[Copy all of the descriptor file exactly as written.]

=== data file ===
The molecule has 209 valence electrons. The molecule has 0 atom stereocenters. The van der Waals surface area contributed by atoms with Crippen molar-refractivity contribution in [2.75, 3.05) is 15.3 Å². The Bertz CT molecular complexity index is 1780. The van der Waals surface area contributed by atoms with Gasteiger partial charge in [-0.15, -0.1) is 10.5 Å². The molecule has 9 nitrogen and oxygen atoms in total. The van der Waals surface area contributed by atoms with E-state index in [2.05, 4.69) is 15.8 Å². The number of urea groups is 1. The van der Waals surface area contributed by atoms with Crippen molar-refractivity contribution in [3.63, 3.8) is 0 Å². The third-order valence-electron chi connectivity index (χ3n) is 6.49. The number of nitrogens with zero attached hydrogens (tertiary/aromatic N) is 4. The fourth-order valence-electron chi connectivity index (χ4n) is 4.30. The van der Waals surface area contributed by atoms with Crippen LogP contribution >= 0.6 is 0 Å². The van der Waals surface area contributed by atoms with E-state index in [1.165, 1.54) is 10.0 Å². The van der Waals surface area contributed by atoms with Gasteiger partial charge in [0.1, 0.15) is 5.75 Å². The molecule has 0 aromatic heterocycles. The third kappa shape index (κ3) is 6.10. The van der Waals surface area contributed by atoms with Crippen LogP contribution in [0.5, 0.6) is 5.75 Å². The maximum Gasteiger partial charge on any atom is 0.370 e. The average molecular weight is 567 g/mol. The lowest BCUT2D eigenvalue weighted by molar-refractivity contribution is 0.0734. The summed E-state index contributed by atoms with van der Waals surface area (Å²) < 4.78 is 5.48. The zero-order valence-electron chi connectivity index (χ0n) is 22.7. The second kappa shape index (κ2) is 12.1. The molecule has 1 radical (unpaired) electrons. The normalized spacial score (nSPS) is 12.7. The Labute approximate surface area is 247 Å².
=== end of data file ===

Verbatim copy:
The molecule has 209 valence electrons. The molecule has 0 atom stereocenters. The van der Waals surface area contributed by atoms with Crippen molar-refractivity contribution in [2.75, 3.05) is 15.3 Å². The Bertz CT molecular complexity index is 1780. The van der Waals surface area contributed by atoms with Gasteiger partial charge in [-0.15, -0.1) is 10.5 Å². The molecule has 9 nitrogen and oxygen atoms in total. The van der Waals surface area contributed by atoms with E-state index in [2.05, 4.69) is 15.8 Å². The number of urea groups is 1. The van der Waals surface area contributed by atoms with Crippen molar-refractivity contribution in [3.63, 3.8) is 0 Å². The third-order valence-electron chi connectivity index (χ3n) is 6.49. The number of nitrogens with zero attached hydrogens (tertiary/aromatic N) is 4. The fourth-order valence-electron chi connectivity index (χ4n) is 4.30. The van der Waals surface area contributed by atoms with Crippen LogP contribution >= 0.6 is 0 Å². The van der Waals surface area contributed by atoms with E-state index in [1.165, 1.54) is 10.0 Å². The van der Waals surface area contributed by atoms with Gasteiger partial charge in [0.1, 0.15) is 5.75 Å². The molecule has 0 aromatic heterocycles. The third kappa shape index (κ3) is 6.10. The van der Waals surface area contributed by atoms with Crippen LogP contribution in [0.5, 0.6) is 5.75 Å². The maximum Gasteiger partial charge on any atom is 0.370 e. The average molecular weight is 567 g/mol. The lowest BCUT2D eigenvalue weighted by molar-refractivity contribution is 0.0734. The summed E-state index contributed by atoms with van der Waals surface area (Å²) < 4.78 is 5.48. The zero-order valence-electron chi connectivity index (χ0n) is 22.7. The second kappa shape index (κ2) is 12.1. The molecule has 1 radical (unpaired) electrons. The normalized spacial score (nSPS) is 12.7. The Labute approximate surface area is 247 Å².